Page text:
The benefits of ending child marriage are many—boosting a young girl’s morale and increasing her chances of education and work, and by that virtue, curbing high population rates in developing economies and boosting growth.
The Indonesian government is tapping children as advocates against child marriage in this Southeast Asian country where over 340,000 girls get married before they reach 18 years old every year.
After years of wrangling and debates among African leaders, the movement to end female genital mutilation (FGM) is gaining real momentum, with a new action plan signed this week by Pan African Parliament (PAP) representatives and the U.N. Population Fund (UNFPA) to end FGM as well as underage marriage.
Four years ago, Farzana Aktar Ruma, now 18, was almost married off without her consent.
The long-awaited African Girls’ Summit on Ending Child Marriage is here.
Mae Baez sees some of the darkest sides of communications technology.
Next week marks 25 years since the adoption of the Convention on the Rights of the Child, a historic commitment to children and the most widely accepted human rights treaty in history.
"The smell of faeces and urine isolates them completely. Their husbands abandon them and they become stigmatised forever” – Dr Pashtoon Kohistani barely needs two lines to sum up the drama of those women affected by obstetric fistula.
Heightening their campaign to eradicate violence against women and girls, United Nations agencies and civil groups have called for increased action to end child marriage and female genital mutilation.
As Tuesday’s major summits here and in London focused global attention on adolescent girls, the United Nations offered new data warning that more than 130 million girls and women have experienced some form of female genital mutilation, while more than 700 million women alive today were forced into marriage as children.
Just 17 years old, Clarisse is already a mother of two, who lives with her husband and his four other wives in rural southern Chad. Three years earlier, she had watched her mom and sisters preparing food for a party one day. At first she celebrated along with everyone else, not realising it was her own wedding ceremony. When she discovered this, she was frantic.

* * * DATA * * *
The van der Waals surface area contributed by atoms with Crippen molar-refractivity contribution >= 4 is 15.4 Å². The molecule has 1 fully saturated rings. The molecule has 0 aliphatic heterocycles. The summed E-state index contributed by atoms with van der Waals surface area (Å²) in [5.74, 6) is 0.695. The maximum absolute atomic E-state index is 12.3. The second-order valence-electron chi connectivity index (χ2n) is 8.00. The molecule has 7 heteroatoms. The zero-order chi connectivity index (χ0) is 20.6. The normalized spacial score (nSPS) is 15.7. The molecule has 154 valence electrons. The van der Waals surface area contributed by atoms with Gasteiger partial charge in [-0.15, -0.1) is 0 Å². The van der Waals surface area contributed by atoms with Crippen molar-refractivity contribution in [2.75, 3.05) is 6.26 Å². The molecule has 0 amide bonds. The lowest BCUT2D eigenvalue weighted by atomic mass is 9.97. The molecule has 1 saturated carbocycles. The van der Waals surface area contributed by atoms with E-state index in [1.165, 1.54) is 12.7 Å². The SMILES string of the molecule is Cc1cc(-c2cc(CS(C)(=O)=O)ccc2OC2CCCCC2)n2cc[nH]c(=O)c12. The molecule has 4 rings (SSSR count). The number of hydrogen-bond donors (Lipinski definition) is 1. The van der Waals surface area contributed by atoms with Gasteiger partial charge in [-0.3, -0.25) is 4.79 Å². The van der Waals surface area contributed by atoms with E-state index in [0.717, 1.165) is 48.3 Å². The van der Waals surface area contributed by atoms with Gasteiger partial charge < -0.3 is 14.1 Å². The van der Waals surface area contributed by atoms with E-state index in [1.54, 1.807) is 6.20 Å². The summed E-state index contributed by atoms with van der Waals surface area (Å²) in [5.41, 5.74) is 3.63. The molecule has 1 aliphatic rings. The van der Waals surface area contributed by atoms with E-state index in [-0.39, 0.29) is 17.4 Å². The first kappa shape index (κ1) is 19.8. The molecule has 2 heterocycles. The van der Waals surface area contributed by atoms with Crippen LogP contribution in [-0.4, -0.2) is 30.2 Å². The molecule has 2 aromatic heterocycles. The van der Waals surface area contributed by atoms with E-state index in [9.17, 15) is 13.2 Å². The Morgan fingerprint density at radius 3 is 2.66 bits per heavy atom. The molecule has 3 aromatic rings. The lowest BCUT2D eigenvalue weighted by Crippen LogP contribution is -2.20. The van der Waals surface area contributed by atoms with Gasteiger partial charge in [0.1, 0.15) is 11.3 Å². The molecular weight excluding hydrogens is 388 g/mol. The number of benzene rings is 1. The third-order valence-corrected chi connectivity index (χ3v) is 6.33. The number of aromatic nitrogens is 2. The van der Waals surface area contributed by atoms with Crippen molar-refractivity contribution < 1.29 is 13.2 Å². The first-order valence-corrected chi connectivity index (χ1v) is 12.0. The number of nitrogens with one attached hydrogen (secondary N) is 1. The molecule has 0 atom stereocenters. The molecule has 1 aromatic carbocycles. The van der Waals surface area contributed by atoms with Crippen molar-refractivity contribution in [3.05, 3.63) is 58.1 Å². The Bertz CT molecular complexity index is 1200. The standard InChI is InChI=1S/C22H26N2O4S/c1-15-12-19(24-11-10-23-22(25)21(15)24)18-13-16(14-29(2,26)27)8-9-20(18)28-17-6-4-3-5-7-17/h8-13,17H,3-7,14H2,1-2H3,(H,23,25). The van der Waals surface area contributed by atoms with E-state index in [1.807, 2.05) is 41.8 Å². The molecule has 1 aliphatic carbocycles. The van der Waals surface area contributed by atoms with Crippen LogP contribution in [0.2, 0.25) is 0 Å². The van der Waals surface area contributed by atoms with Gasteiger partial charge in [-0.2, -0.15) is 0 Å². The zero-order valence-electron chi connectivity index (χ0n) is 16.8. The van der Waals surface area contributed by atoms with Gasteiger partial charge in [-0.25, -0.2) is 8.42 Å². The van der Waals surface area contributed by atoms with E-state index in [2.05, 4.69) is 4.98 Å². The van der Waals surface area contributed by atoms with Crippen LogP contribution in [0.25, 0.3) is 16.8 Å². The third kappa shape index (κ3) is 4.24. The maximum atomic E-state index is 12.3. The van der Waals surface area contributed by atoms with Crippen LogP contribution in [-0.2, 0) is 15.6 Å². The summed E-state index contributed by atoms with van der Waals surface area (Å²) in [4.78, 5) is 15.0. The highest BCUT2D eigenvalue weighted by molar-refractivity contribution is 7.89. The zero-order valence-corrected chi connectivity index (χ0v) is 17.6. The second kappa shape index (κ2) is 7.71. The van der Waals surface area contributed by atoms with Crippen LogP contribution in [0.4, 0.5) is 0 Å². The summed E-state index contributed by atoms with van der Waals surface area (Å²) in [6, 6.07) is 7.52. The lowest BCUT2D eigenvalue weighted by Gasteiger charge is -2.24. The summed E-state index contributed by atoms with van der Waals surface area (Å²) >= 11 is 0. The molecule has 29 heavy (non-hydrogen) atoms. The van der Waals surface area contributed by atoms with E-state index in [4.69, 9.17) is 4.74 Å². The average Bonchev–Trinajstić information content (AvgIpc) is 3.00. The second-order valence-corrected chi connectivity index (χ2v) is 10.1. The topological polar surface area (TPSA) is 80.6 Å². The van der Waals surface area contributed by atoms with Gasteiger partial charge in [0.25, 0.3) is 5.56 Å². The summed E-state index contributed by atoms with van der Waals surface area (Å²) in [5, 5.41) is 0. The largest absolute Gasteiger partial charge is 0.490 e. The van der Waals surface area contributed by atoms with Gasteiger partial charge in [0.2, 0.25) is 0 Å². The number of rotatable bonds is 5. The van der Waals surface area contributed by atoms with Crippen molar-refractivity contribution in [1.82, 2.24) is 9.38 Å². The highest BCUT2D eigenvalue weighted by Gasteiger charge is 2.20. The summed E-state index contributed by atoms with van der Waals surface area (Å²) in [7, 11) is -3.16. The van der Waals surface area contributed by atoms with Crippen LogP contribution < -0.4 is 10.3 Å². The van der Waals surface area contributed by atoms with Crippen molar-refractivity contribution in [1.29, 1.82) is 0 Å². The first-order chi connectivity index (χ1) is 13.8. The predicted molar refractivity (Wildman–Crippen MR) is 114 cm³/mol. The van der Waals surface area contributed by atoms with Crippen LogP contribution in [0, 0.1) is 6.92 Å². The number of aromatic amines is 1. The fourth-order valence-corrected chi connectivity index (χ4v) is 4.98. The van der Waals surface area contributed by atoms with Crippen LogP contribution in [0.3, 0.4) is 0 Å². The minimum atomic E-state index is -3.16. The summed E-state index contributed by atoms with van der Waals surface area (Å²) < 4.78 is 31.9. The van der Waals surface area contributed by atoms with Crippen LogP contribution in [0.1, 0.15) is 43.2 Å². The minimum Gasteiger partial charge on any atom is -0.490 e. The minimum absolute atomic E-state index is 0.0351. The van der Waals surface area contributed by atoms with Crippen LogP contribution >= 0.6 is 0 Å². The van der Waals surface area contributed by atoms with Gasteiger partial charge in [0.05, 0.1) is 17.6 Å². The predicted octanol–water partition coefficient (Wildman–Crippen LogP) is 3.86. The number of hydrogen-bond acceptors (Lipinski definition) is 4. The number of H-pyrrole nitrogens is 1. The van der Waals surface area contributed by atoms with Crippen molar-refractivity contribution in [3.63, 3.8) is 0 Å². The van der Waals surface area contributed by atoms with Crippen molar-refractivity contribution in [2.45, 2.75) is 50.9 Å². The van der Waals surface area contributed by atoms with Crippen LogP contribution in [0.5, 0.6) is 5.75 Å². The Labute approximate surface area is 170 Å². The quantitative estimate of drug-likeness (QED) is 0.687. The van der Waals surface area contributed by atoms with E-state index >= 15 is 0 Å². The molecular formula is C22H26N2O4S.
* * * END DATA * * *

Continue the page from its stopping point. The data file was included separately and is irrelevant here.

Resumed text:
Amidst intensifying concern over the fate of more than 200 girls abducted by a radical Islamist group in northern Nigeria, at least 100 representatives of various activist groups Tuesday pressed the U.S. Senate to approve legislation designed to prevent and respond to violence against women and girls and discourage child marriages around the world.
While U.S. and Iranian negotiators prepare for another round of nuclear talks in Geneva next month, Iranian President Hassan Rouhani has been silent about another matter that could be even more indicative of his willingness to take on hardline conservatives.
Each summer, wealthy male tourists from Gulf Arab states flock to Egypt to escape the oppressive heat of the Arabian Peninsula, taking residence at upscale hotels and rented flats in Cairo and Alexandria. Many come with their families and housekeeping staff, spending their days by the pool, shopping, and frequenting cafes and nightclubs. Others come for a more sinister purpose.
Advocacy groups are urging for partnerships between governmental organisations and private sector businesses to better prevent child marriage and combat the economic, development and health problems it causes.
Lawyers and rights activists are calling for a change in Sudan’s laws which allow for the marriage of girls as young as 10.
The United Nations has launched a global campaign to abolish an anachronistic social practice still prevalent in some communities around the world: child marriages.